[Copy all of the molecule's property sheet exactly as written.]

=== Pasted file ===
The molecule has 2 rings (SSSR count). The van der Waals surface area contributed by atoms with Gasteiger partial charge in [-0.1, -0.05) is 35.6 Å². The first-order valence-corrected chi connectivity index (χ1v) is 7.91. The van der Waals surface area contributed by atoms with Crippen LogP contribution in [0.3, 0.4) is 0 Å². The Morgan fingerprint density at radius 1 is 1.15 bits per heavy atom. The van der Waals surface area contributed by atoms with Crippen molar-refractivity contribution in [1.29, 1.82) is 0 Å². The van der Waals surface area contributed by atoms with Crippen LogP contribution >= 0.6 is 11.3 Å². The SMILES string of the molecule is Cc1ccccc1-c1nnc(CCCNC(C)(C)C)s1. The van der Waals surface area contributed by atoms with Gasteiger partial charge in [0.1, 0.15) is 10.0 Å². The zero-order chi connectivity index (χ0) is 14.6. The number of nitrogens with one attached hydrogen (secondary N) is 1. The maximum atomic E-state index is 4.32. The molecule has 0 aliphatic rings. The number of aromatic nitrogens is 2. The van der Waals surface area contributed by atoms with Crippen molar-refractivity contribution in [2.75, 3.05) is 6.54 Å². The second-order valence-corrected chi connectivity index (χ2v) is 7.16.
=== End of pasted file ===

The molecule has 2 rings (SSSR count). The van der Waals surface area contributed by atoms with Gasteiger partial charge in [-0.1, -0.05) is 35.6 Å². The first-order valence-corrected chi connectivity index (χ1v) is 7.91. The van der Waals surface area contributed by atoms with Crippen LogP contribution in [0.3, 0.4) is 0 Å². The Morgan fingerprint density at radius 1 is 1.15 bits per heavy atom. The van der Waals surface area contributed by atoms with Crippen molar-refractivity contribution in [1.29, 1.82) is 0 Å². The van der Waals surface area contributed by atoms with Crippen LogP contribution >= 0.6 is 11.3 Å². The SMILES string of the molecule is Cc1ccccc1-c1nnc(CCCNC(C)(C)C)s1. The van der Waals surface area contributed by atoms with Gasteiger partial charge in [0.1, 0.15) is 10.0 Å². The zero-order chi connectivity index (χ0) is 14.6. The number of nitrogens with one attached hydrogen (secondary N) is 1. The maximum atomic E-state index is 4.32. The molecule has 0 aliphatic rings. The number of aromatic nitrogens is 2. The van der Waals surface area contributed by atoms with Crippen molar-refractivity contribution in [2.75, 3.05) is 6.54 Å². The second-order valence-corrected chi connectivity index (χ2v) is 7.16.